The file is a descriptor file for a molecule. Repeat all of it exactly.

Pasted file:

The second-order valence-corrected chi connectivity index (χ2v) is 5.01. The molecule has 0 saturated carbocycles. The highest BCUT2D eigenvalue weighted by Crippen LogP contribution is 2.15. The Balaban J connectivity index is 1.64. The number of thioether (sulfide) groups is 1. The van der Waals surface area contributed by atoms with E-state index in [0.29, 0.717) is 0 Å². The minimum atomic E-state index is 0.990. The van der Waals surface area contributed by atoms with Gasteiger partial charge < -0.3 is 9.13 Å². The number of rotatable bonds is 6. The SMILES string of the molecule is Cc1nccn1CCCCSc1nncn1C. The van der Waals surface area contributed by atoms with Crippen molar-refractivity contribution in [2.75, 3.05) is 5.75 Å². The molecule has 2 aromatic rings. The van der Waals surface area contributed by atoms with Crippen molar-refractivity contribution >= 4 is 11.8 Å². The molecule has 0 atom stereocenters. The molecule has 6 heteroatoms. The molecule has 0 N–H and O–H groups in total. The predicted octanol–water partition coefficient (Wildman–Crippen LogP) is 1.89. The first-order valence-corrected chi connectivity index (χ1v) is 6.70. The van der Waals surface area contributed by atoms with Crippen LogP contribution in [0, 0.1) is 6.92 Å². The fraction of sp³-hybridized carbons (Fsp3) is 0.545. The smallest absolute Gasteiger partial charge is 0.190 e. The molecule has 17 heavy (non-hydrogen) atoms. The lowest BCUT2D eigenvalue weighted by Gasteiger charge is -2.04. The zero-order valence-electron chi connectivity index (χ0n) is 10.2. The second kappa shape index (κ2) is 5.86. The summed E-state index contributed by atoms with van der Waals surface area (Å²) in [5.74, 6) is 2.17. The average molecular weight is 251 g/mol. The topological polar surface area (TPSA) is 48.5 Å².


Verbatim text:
The second-order valence-corrected chi connectivity index (χ2v) is 5.01. The molecule has 0 saturated carbocycles. The highest BCUT2D eigenvalue weighted by Crippen LogP contribution is 2.15. The Balaban J connectivity index is 1.64. The number of thioether (sulfide) groups is 1. The van der Waals surface area contributed by atoms with E-state index in [0.29, 0.717) is 0 Å². The minimum atomic E-state index is 0.990. The van der Waals surface area contributed by atoms with Gasteiger partial charge < -0.3 is 9.13 Å². The number of rotatable bonds is 6. The SMILES string of the molecule is Cc1nccn1CCCCSc1nncn1C. The van der Waals surface area contributed by atoms with Crippen molar-refractivity contribution in [2.75, 3.05) is 5.75 Å². The molecule has 2 aromatic rings. The van der Waals surface area contributed by atoms with Crippen molar-refractivity contribution >= 4 is 11.8 Å². The molecule has 0 atom stereocenters. The molecule has 6 heteroatoms. The molecule has 0 N–H and O–H groups in total. The predicted octanol–water partition coefficient (Wildman–Crippen LogP) is 1.89. The first-order valence-corrected chi connectivity index (χ1v) is 6.70. The van der Waals surface area contributed by atoms with Crippen LogP contribution in [0, 0.1) is 6.92 Å². The fraction of sp³-hybridized carbons (Fsp3) is 0.545. The smallest absolute Gasteiger partial charge is 0.190 e. The molecule has 17 heavy (non-hydrogen) atoms. The lowest BCUT2D eigenvalue weighted by Gasteiger charge is -2.04. The zero-order valence-electron chi connectivity index (χ0n) is 10.2. The second kappa shape index (κ2) is 5.86. The summed E-state index contributed by atoms with van der Waals surface area (Å²) in [5.74, 6) is 2.17. The average molecular weight is 251 g/mol. The topological polar surface area (TPSA) is 48.5 Å².